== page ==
I worked this plan out sometime around mid-summer kind of by accident; let me lay it on you. When I came to grips with the fact that this years aphid outbreak was going to be a big one, I also noticed that because of the very healthy food source, my lady beetle population was also exploding. I figured that if I could encourage a really healthy lady beetle population this year, accepting of course the fact that I would have some crop damage from the aphids that they were feeding on, then next year I could use some organic methods like horticultural oil and kaolin clay early on to limit the number of aphids that hatch on my property. Between a hopefully burgeoning population of beetles and a reduced population of aphids I hope to be able to really be successful at keeping them under control for the foreseeable future, or at least for a year. Anyone have any experience they want to share in that area?

Now, totally unrelated but still pretty cool, I thought I'd show you these pictures of the mushrooms popping up through my mulch on the north side of my shed.

I took these pictures Monday and they weren't a great deal bigger today, but they are growing slowly.I don't know what they are, but it's good to know that the fungi are healthy in the yard too. They play a very important part in the natural decomposition of organic matter in the garden. I'm letting these finish their life-cyle at least to see what they become.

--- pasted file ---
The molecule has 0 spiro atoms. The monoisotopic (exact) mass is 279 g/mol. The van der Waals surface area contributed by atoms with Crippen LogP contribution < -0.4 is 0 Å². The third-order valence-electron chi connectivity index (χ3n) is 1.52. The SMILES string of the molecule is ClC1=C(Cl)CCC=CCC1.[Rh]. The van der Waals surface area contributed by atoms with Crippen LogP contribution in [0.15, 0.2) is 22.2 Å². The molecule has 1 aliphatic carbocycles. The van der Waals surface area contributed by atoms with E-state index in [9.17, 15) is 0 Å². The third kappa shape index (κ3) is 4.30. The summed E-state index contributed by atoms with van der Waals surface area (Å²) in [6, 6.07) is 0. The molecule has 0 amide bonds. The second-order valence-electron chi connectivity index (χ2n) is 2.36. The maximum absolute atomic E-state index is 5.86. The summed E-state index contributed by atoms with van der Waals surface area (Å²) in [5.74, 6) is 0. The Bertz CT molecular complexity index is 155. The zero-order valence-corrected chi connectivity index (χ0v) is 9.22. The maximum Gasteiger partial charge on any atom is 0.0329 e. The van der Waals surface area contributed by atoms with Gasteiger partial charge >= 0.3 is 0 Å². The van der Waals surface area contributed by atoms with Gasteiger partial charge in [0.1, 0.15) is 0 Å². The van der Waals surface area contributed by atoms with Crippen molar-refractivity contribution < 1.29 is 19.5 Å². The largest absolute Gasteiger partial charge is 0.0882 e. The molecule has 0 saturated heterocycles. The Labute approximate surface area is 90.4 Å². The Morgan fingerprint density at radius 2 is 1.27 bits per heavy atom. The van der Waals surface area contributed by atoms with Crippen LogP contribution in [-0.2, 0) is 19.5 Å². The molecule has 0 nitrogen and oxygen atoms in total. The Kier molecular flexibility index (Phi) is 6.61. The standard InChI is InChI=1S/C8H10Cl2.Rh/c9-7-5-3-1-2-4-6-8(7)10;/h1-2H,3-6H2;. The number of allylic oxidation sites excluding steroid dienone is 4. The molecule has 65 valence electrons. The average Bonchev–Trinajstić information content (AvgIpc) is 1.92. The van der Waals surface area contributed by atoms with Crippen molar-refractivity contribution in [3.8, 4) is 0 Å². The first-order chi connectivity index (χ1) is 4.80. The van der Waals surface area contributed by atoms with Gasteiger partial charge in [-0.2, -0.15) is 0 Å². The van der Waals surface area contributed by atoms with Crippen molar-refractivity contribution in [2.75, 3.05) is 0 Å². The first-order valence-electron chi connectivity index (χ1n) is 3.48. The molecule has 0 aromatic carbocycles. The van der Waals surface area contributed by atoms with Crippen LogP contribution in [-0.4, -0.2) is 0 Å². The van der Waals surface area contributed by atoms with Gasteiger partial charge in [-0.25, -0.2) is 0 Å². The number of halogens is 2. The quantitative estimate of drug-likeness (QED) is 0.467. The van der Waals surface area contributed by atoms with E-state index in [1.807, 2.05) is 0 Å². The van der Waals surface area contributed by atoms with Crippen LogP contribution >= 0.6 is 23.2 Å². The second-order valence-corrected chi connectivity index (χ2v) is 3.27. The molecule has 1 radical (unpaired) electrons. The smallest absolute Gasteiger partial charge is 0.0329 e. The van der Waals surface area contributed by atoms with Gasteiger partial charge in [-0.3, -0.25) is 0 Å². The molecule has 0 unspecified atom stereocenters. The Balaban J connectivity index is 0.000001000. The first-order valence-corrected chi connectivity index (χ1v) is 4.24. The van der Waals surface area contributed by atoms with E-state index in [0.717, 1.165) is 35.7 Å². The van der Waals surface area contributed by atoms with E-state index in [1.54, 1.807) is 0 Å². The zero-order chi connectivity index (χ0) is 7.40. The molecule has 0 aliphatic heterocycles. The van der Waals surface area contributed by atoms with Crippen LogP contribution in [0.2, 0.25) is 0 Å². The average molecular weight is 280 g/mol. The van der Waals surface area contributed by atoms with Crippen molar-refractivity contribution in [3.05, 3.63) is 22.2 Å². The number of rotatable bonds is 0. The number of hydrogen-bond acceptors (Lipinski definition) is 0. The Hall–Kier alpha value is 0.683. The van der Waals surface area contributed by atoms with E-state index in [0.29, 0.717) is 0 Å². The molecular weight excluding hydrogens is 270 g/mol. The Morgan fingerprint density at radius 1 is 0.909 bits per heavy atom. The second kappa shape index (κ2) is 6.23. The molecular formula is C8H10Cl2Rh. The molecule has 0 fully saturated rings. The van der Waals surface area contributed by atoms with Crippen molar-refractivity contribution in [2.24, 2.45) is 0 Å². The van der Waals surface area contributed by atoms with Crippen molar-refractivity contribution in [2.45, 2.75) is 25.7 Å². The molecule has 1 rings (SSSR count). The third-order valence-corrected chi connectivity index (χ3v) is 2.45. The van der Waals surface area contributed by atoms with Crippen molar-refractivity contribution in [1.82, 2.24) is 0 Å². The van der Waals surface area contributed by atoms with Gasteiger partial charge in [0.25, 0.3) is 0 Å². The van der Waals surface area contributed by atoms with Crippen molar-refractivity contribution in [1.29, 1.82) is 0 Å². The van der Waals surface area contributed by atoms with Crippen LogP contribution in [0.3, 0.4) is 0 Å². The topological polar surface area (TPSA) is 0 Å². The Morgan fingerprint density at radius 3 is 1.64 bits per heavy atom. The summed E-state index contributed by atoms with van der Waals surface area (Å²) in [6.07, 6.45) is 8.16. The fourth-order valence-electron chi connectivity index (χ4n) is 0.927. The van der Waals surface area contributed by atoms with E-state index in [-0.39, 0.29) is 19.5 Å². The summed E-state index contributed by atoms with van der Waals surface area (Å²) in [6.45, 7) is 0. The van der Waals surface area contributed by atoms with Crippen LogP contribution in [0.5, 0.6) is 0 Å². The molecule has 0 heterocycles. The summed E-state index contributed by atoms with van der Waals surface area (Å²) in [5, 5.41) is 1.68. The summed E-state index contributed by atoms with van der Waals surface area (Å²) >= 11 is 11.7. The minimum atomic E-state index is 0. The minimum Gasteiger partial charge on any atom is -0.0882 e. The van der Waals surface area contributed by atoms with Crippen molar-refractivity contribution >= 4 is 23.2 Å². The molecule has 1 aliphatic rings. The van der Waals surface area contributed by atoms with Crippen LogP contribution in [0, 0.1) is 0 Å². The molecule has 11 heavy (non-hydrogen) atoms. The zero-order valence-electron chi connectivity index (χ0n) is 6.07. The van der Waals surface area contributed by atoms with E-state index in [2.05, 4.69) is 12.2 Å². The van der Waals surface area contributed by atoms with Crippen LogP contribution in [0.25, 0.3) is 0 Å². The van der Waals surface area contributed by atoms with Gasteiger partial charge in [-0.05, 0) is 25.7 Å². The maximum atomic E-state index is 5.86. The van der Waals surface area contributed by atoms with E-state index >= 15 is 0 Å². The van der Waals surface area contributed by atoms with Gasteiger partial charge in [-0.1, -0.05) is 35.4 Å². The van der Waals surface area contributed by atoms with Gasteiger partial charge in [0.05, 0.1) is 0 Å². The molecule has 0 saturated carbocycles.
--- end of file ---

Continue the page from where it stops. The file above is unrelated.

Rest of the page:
I love watching as the season winds down. Things change, cycles move to their next phases.
Hope the season finds you well.

October 5, 2009

Propagating from cuttings

I was able to get a few things done in the Greenhouse tonight and pictures are here to be shared!
You can see that the greenhouse is still quite a mess and, if you know me, you know it may well stay that way for a while. Work cannot wait though, so the propagating has begun.

Pop quiz time... (You did study right?):
Q: What do tomatoes, eggplant, bell peppers, and tomatillos have in common?
Well, one answer is that I gathered cuttings of all of them before the freezing weather came and another answer might be that I'm cloning, or at least trying to clone, all of them! I'll tell you real answer before I finish.

Before I started working with a particular cutting, I made sure that I had some cups prepared for them. If you have a glut of old glasses or mason jars they would be a great reusable option here. I don't, so clear plastic cups it is. I covered the tops of the cups with some plastic wrap held in place with a rubber band and poked a few breathing holes in the top with a knife. (You can see the temp inside when I got home from work was 63 deg(F). Our actual high for today was only 45 deg(f) so I guess the greenhouse is doing its job so far. We'll see what happens as winter approaches.Before I get to the next step, I thought I'd cover what I looked for in my original cuttings that I took from the parent plant.